NOTE: All member and nonmember tickets must be reserved in advance, and masks must be worn by all guests ages 2 and up, including those who have been vaccinated against COVID-19. Learn more about how you can join us!

#bioPGH Blog: Snow, Snow, Snow
Jan 07
2021

#bioPGH Blog: Snow, Snow, Snow

By Dr. Maria Wheeler-Dubas, Research and Science Education Outreach Manager

Biophilia NetworkA resource of Biophilia: Pittsburgh, #bioPGH is a weekly blog and social media series that aims to encourage both children and adults to reconnect with nature and enjoy what each of our distinctive seasons has to offer. 

Subscribe to Posts Via Email

 

As I am writing, it is snowing outside; though perhaps by the time you are reading this, it will be muddy again — oh, winters in Pennsylvania! Earlier in December, Pittsburgh received quite a surprise with nine inches of snow in just one weather event, yet sometimes it seems like we have very little snow. Have you ever wondered how much snow our area and the rest of Pennsylvania sees every year? What about the rest of the world? Let’s break out the winter parkas and do a little snow-snooping!

Snow in Pennsylvania
Average snowfall across the state varies by a few factors, notably topography, latitude and (as Erie residents are probably well aware) proximity to Lake Erie. The map below from the National Weather Service shows the average snowfall across the state, where we can see the general pattern that the northern part of the state receives more snow on average than the southern half — with the notable exception of the Laurel Highlands, a stretch of the Allegheny Mountains. The elevation, hills and ridges provide the perfect combination for catching cool weather and plenty of snow with an annual average snowfall of over 150 inches! In a close second, the portion of the state closest to Lake Erie gets an average of 100 inches of snow per year due to lake effect snow. This is the caused when cold air travels far over a “warm” body of water, like a large lake or stretch of ocean, and this cold air mass accumulates heat and water vapor as it travels, which builds up large clouds that drop large quantities of snow (check out a previous #bioPGH post on the topic here). Of course, we in Pittsburgh see less than half of Erie’s snow, with an average of about 41 inches of snow per year.


National Weather Service

Snowiest Places on Earth
If you’re looking for a truly big snow, where would you guess to travel? The North Pole? Antarctica? The harsh, unforgiving northern stretches of Russia and Canada? Nope! One of the snowiest places in the world is the mountain village of Tokamachi, Japan. They receive an average 460 inches of snow per year. That’s not a typo. Four hundred sixty inches of snow. Essentially, this area is seeing the same meteorological principle as lake-effect snow that we Pennsylvanians see in Erie, but the effect is magnified since the Sea of Japan, warmed by ocean currents from southern waters, doesn’t freeze over like the lake. Other Japanese cities similarly accrue impressive snowfalls. Two mountainous North American parks also compete for the title of heaviest annual snowfalls. Parts of Mt. Rainier National Park average 640 inches of snow per year (that’s 53 feet of snow). In Canada, Glacier National Park’s Mt. Fidelity sees an average annual snowfall of approximately 390 inches per year (nearly 33 feet.)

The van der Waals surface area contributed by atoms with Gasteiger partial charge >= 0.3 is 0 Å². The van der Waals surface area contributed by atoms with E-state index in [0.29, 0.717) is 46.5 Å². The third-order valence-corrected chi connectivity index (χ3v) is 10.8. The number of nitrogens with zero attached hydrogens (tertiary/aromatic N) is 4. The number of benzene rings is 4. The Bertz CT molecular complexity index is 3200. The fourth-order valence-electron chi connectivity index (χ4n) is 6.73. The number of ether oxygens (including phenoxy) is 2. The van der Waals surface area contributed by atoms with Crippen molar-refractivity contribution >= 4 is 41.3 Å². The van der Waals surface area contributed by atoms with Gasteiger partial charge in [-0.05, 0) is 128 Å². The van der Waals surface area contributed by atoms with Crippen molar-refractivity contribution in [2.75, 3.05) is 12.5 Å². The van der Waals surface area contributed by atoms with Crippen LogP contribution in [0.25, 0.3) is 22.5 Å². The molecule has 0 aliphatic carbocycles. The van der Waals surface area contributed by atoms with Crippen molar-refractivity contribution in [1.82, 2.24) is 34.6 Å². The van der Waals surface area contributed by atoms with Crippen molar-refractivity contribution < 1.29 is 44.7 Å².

I think you’re going to need a bigger snow shovel.

Least Snowy Places on Earth
It may seem like an ironic twist at first, but one of the driest, least snowy places on Earth is in Antarctica. The McMurdo Dry Valleys receive an estimated 3-50 mm of total precipitation every year, depending on where in the Valleys the measurement was taken (as a comparison, 3 mm is equivalent to 0.12 inches, or about the same height as two pennies stacked on top of each other; 50 mm is just shy of two inches.) And remember, that’s precipitation, not snowfall. The direct calculation of snowfall to precipitation varies depending on weather conditions, but a ballpark estimate suggests it often takes 10 inches of snowfall to make one inch of precipitation.

Why so little snow in such a cold area? Remember, precipitation needs moisture. Some of the snowiest areas are near great sources of warmer moisture, like oceans or large lakes. And most of Antarctica, by measure of annual precipitation, is a desert.


Bull Pass in the Dry Valleys, Antarctica. Photo, National Science Foundation, public domain

Well, tons of snow, or snow at all, hopefully you are able to find a reason to head outdoors. Just because cold weather moves in, it doesn’t mean that excitement moves out! Just this past weekend at Boyce Park, we heard and saw so many birds, deer and signs of life everywhere. Bundle up (and perhaps grab some boots if it’s snowing), and enjoy!

Connecting to the Outdoors Tip: Be sure you are properly dressed for outdoor activities (dress in layers and avoid cotton and other slow-drying materials), and be mindful of what time sunset may be for your adventure day. Some parks in our area close at dusk, but if you anticipate being somewhere in the dark, be sure to bring a light! Important in possibly dangerous conditions or if you go somewhere alone, be sure to let someone know where you are going and plan to check in with them at a certain time.

Resources

National Geographic–The World’s Snowiest Place Is Starting to Melt

NPS – Mt Rainier Annual Snowfall Totals

Parks Canada – Glacier National Park

NASA – Dry Valleys, Antarctica

UCAR – Snow in the McMurdo Dry Valleys, Antarctica

Photo credits: Cover, 123rf and header, vaidor otsar CC-BY-SA-3.0


Comments